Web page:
Proposed Texas Bill Would Change State’s Mechanic’s Lien Process

The Texas legislature is considering House Bill 2237, which would alter how material suppliers file mechanic's liens within the state. If the bill is approved, it would change notice requirements and deadlines.

To provide a quick overview, here's a list of what this proposed legislation would do:

  • Eliminates the subcontractors' and material suppliers' second-month notice to the original contractor. The notice is currently due the 15th day of the second month that follows the month in which work was performed or material was delivered (third-month notice remains in place).
  • Eliminates the requirement that notices and affidavits of lien be sent by certified mail.
  • Shortens the statute of limitations to bring suit on a lien from two years to one year.
  • Makes the deadline to file a lien on retainage no later than the 15th day of the third month after the original contract is completed.
  • Extends lien and notice deadlines that fall on a weekend or holiday to the next business day.
  • Eliminates Section 53.083, Payment to Claimant on Demand. This section requires an owner to pay an original contractor's undisputed claim within 30 days after the original contractor receives a copy of the claimant's payment demand to the owner.
  • Provides an expedited discovery process after a claimant files a motion to remove an invalid lien.

The bill, sponsored by state representatives Joe Deshotel (D) and Dustin Burrows (R), moved March 15 to the House's Business and Industry Committee.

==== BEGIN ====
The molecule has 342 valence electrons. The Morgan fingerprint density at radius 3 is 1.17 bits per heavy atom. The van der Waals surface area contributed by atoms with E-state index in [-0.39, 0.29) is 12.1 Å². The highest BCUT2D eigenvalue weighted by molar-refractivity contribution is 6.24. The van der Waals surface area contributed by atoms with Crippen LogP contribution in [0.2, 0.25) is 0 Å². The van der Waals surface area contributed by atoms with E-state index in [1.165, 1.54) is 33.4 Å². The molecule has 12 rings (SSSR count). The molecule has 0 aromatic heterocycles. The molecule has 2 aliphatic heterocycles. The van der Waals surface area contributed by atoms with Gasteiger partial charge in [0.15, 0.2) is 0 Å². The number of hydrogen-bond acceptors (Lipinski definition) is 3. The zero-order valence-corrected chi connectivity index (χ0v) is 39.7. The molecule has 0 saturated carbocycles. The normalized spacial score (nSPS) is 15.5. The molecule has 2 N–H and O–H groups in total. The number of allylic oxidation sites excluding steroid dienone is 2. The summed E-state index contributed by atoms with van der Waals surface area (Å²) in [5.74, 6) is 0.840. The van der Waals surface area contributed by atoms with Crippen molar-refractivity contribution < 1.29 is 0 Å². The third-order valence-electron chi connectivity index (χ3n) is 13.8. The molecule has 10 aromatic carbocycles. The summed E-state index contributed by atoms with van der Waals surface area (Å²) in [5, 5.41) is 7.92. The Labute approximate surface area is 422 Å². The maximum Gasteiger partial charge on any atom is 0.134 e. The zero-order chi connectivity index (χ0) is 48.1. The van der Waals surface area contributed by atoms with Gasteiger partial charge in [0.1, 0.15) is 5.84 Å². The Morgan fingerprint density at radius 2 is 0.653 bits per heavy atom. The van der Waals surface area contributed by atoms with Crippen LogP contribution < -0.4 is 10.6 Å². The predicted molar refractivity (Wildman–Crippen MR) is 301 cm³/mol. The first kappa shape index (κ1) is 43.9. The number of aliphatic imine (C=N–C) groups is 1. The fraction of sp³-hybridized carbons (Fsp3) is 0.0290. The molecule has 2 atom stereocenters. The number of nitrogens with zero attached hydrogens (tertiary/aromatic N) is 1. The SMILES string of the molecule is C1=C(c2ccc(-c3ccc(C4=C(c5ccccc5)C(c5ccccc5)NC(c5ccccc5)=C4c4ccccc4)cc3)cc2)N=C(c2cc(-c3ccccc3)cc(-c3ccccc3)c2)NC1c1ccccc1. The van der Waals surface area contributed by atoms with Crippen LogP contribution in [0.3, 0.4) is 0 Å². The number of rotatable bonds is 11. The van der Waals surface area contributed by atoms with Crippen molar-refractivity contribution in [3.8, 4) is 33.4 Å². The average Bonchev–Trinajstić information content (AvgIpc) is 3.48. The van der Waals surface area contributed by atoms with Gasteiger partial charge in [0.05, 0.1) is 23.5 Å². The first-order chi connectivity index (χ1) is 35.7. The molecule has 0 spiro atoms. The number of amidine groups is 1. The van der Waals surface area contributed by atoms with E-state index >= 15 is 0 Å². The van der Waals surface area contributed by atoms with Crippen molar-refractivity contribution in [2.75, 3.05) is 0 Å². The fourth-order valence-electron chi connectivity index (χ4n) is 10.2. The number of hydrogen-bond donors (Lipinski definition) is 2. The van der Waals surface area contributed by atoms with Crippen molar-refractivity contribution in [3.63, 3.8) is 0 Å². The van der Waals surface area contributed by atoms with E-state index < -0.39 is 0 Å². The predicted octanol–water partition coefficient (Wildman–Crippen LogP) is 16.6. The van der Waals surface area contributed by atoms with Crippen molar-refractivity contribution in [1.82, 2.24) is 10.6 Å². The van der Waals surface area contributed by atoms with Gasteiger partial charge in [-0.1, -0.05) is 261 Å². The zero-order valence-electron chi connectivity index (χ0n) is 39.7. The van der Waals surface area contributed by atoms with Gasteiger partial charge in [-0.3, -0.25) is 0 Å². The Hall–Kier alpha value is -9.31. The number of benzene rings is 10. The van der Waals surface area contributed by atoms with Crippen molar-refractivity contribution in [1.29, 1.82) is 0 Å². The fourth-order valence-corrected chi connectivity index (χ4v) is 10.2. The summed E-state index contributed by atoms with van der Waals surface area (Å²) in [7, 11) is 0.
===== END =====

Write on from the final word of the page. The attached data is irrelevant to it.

Although the proposed legislation is meant to make it easier for subs and suppliers to perfect liens, various members of NACM Southwest recently shared concerns over the removal of the second lien notice. Some credit professionals describe it as a quintessential collection tool.

"If this notice requirement is removed, it will increase DSO for suppliers," said Connie Baker, director of operations for NACM STS. "Subcontractors will have no reason to pay sooner because the general contractor won't receive notification of nonpayment until the third-month 15th-day notice."

Overall, Andrews Myers PC's senior associate, Katy Baird, sees the proposed changes as a "mixed bag." Many subcontractors and suppliers find that the second-month notice prompts payment and negates the need to file a claim, Baird said.

"If you're a subcontractor selling to a general contractor or a material supplier selling to the general contractor removal of the 15th day second-month notice is not a big deal," said Chris Ring, of NACM STS. "If you're a material supplier selling to a subcontractor, the removal of the 15th day second-month notice is a huge deal!" Basically, this gives subcontractors 30 more days to pay the material supplier, Ring added. "I'm not sure that is the intent of that part of the proposed legislation change, but if passed will surely be the result."

If the legislation passes, sending it might not be an option, Baird cautions. "If subcontractors and suppliers continue to send the second month notice, it may give upstream parties a potential claim for tortious interference with their business practices." These types of claims often occur when a defendant wrongfully interferes with the plaintiff's contractual or business relationships.

Even if a tortious interference claim did not prevail, it could "create a new set of arguments that can delay collection efforts," she added.

Some of the bill's more positive aspects include the extension of filing deadlines for fund-trapping notices on retainage and for liens and notices to the next business day after a holiday or weekend can make collection efforts easier.

To argue the more troublesome parts of the bill, NACM Southwest is currently raising money to hire a lobbyist. "We look forward to working with legislators to revise portions of this bill to better address the needs of NACM Southwest members," said Randall Lindley, a partner at Bell Nunnally, who is coordinating NACM member efforts with the lobbyist. "At the top of our priority list is maintaining the 'second-month notice,' which is a valuable collection tool for our members." 

Bryan Mason, editorial associate

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